2) Not polishing my communication: Coming from a technical background I am pretty confident in my critical thinking ability. Whenever the client or manager said something wrong, I would try to "demonstrate" myself by calling out whatever mistakes I see. However, I realized that I was just being a complete pain in the ass. An analyst should never ever make the client or manager feel uncomfortable at all. I started to imagine my role to be a butler to some extent. Whatever I say has to make the client/manager feel comfortable AND solves the problem. It's not that I should become greasy or fake (although I've seen a lot of guys who are like that), but become more likeable as a person.

You can try to think very critically and candidly about the value created by you vs value created by other team members. Was it really excel/PPT? It's true that you may not have enough excel/PPT skills, but could you have added value by borrowing templates/learn by googling? Perhaps you could have run a couple workshops/req gathering session? Perhaps you could have done research for the team by gathering relevant material and highlighting relevant points or re-usable material? Did you take notes during the meeting and send it out to everyone? At the very least, did you book meeting rooms for the team? Remember - we are consultants and we provide services at the end of the day. The MD serves the client and he/she needs to the manager to be a bitch in order to do the job. You are there to be the manager's bitch so that the manager can do his/her job.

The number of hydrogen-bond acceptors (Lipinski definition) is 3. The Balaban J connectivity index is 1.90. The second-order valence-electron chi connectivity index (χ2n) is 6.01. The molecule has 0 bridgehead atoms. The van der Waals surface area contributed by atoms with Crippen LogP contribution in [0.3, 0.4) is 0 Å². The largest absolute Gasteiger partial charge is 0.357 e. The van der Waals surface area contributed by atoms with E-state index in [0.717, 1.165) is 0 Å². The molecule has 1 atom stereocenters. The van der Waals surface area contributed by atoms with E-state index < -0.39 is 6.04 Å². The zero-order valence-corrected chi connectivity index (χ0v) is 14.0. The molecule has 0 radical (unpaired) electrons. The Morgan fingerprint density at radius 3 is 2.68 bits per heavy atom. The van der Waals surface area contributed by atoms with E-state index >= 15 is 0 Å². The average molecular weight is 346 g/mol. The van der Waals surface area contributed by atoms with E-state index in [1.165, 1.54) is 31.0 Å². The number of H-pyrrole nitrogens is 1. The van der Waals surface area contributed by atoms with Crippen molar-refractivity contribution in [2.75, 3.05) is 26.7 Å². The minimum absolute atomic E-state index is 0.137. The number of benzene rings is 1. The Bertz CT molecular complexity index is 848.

Finally - I've rambled on without knowing what your exact situation is. Perhaps it was not your fault but really an unfortunate situation due to business needs/crappy team. Sure enough though, this won't be your only opportunity, and what's more important is that you are ready when the next opportunity come by.

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Apr 27, 2017

SBed. Thanks for sharing this! These mistakes are common amongst people starting in consulting.

Apr 27, 2017

Excellent response. These principles could also apply for analysts in finance, and not just consulting.

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Apr 27, 2017

@skyblueseven , I truly appreciate the detailed response back. A lot of what you mentioned about creating value was on the organizational and project management side of the house (which I did fairly well). I think the real issue is being able to translate work experience I had previously done (albeit for banking clients) like gathering requirements, creating process models, performing gap analysis between current state and future state, creating solution architecture diagrams, solution design, working with developers to implement a CRM/ERP or customer solution such as a Mobile App for Mobile Banking into the skill set that would help me for a Strategy Project.

The only feedback I received was my PPT deck was too 'detailed' and not 'high-level' enough for an executive to review, and that I spent too much time working on it. (~2 hours when the other S&O Team Members would have spent 20 minutes on it).

There was one additional assigned that I struggled on. The team was reviewing financials for the client in Excel (not the entire company's financial statements) but just the client's specific division, and calculating DCF for different projects that would be undertaken in the next fiscal year - and how much each project was expected to earn and what the payback would be, ROI etc.

I've re-kicked off my attempt to take some more courses in finance and accounting to understand these concepts better (and try and improve my Excel skills as well)